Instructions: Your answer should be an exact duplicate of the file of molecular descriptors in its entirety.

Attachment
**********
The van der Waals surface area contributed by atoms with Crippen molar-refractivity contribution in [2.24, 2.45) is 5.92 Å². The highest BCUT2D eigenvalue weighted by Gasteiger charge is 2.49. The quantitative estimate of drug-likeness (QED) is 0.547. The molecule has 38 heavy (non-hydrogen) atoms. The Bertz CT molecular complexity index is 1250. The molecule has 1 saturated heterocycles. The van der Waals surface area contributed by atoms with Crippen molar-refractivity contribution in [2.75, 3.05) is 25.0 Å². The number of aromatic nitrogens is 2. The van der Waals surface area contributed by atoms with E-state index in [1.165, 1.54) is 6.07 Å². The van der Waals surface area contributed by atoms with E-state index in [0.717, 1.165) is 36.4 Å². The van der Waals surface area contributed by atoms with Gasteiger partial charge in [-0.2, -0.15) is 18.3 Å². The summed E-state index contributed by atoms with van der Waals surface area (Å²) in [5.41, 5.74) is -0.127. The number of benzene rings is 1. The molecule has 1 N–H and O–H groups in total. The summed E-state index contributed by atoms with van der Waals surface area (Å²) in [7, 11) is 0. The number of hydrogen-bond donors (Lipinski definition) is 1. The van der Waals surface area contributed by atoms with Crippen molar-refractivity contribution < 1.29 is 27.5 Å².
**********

The van der Waals surface area contributed by atoms with Crippen molar-refractivity contribution in [2.24, 2.45) is 5.92 Å². The highest BCUT2D eigenvalue weighted by Gasteiger charge is 2.49. The quantitative estimate of drug-likeness (QED) is 0.547. The molecule has 38 heavy (non-hydrogen) atoms. The Bertz CT molecular complexity index is 1250. The molecule has 1 saturated heterocycles. The van der Waals surface area contributed by atoms with Crippen molar-refractivity contribution in [2.75, 3.05) is 25.0 Å². The number of aromatic nitrogens is 2. The van der Waals surface area contributed by atoms with E-state index in [1.165, 1.54) is 6.07 Å². The van der Waals surface area contributed by atoms with E-state index in [0.717, 1.165) is 36.4 Å². The van der Waals surface area contributed by atoms with Gasteiger partial charge in [-0.2, -0.15) is 18.3 Å². The summed E-state index contributed by atoms with van der Waals surface area (Å²) in [5.41, 5.74) is -0.127. The number of benzene rings is 1. The molecule has 1 N–H and O–H groups in total. The summed E-state index contributed by atoms with van der Waals surface area (Å²) in [7, 11) is 0. The number of hydrogen-bond donors (Lipinski definition) is 1. The van der Waals surface area contributed by atoms with Crippen molar-refractivity contribution < 1.29 is 27.5 Å².